The British and German stock markets hit record peaks Monday on hopes that eurozone quantitative easing stimulus, due to be outlined later this week, will bolster economic growth.
Investor sentiment was also given a shot in the arm after China cut interest rates over the weekend for the second time since November, but by afternoon the markets turned down.
London's benchmark FTSE 100 index reached 6,974.26 points in morning trade, its highest intra-day level on record.
In afternoon trading it stood at 6,933.87 points, down 0.18 percent from Friday's closing level, despite data showing that growth in Britain's manufacturing sector had surged to a seven-month high in February.
Meanwhile, Frankfurt's DAX 30 index rallied to an all-time peak at 11,455.08 points. It later stood at 11,391.73 points, a drop of 0.18 percent from Friday.
In Paris, the CAC 40 fell 0.94 percent to 4,904.95 points.
"It was a bright start to March, with the promise of ECB QE and a string of strong data pushing the DAX and the FTSE to new intra-day highs," said Spreadex analyst Connor Campbell.
"The FTSE was able to bask in the eurozone glow whilst also feeling the upshot of its own positive data."
This Thursday, the European Central Bank (ECB) will unveil the details of the bond purchase programme it is kicking off this month.
Greece is also likely to be at the top of the agenda, following the recent eurozone deal to extend aid to the debt-wracked country.
Ahead of the meeting, official data showed Monday that the eurozone remained mired in deflation territory in February for the third month in a row.
Consumer prices in the 19-nation eurozone were down 0.3 percent in February, easing slightly from a 0.6 percent drop in January.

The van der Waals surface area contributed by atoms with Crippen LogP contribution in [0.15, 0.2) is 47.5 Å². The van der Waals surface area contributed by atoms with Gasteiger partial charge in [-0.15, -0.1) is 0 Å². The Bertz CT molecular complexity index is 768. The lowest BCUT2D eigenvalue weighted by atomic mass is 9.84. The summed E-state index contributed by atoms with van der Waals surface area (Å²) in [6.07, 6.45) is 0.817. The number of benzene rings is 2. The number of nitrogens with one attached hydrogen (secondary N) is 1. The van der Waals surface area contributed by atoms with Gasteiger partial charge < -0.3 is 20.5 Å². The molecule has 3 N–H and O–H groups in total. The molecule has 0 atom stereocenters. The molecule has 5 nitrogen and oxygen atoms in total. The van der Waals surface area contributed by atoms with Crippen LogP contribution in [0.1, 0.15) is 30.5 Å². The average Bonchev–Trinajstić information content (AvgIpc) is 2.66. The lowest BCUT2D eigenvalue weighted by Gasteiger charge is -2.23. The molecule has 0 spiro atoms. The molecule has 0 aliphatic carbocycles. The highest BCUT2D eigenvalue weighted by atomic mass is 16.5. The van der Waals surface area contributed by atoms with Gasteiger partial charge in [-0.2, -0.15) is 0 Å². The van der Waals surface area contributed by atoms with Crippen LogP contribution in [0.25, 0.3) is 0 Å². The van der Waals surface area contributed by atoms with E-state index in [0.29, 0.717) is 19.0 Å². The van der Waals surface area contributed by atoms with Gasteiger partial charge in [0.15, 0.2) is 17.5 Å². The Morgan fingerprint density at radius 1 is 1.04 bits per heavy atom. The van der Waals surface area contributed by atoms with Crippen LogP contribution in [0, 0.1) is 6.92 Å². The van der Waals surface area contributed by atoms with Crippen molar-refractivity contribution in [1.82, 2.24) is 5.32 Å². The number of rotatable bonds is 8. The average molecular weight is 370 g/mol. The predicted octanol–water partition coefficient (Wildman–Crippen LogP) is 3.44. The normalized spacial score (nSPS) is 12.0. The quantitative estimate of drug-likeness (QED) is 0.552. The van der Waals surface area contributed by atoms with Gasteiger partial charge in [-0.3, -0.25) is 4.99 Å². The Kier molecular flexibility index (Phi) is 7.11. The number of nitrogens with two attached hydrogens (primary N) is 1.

"The ECB announced an open-ended quantitative easing program in January, which we should get more details of on Thursday with the program due to begin this month," said currency analyst Craig Erlam at trading firm Oanda.
"Whether this will be enough to drag the region out of a deflationary spiral remains to be seen, but with unemployment so high and the deflation being so broad-based ... the ECB has a massive job on its hands."
At its first meeting of the year last month, ECB chief Mario Draghi announced a programme to buy 60 billion euros of private and public bonds each month starting in March 2015 until at least September 2016 in a bid to ward off deflation.
In a deflationary spiral, businesses and households delay purchases, throttling demand, triggering recession and causing companies to lay off workers.
The Frankfurt-based ECB's decision-making governing council will hold its meeting on Thursday in Nicosia, Cyprus.
Meanwhile in foreign exchange activity on Monday, the euro climbed to $1.1228 from $1.1195 late in New York on Friday.
"The euro has found some support today on the back of mostly stronger-than-expected eurozone data," said analyst Fawad Razaqzada at traders Forex.com.
"Although the single currency bloc remained in deflation for the third time last month, the 0.3 percent year-over-year drop in the consumer price index (CPI) was a sharp improvement from the 0.6 percent reading in January and beat expectations of a 0.5 percent decline."
Across in Asia, markets rose Monday after the People's Bank of China on Saturday cut interest rates by 25 basis points, citing "historically low inflation" among the factors behind its decision.
The move is the latest aimed at helping the economy regain its lustre after it grew in 2014 at the slowest pace since 1990. Last month the central bank cut the percentage of funds that banks must hold in reserve to try to boost lending.
Shanghai added 0.79 percent and Hong Kong advanced 0.26 percent.
Tokyo climbed 0.15 percent, Seoul gained 0.55 percent and Sydney rose 0.51 percent.
Wall Street stocks opened higher Monday following merger announcements.
Five minutes into trade, the Dow Jones Industrial Average was up 0.18 percent to 18,165.77 points. The broad-based S&P 500 added 0.10 percent to 2,106.52, while the tech-rich Nasdaq Composite Index rose 0.28 percent to 4,977.22.
The biggest deal was NXP Semiconductor's $16.7 billion purchase of Freescale Semiconductor, linking two big manufacturers of chips used in cars. NXP jumped 14.4 percent, while Freescale gained 9.4 percent.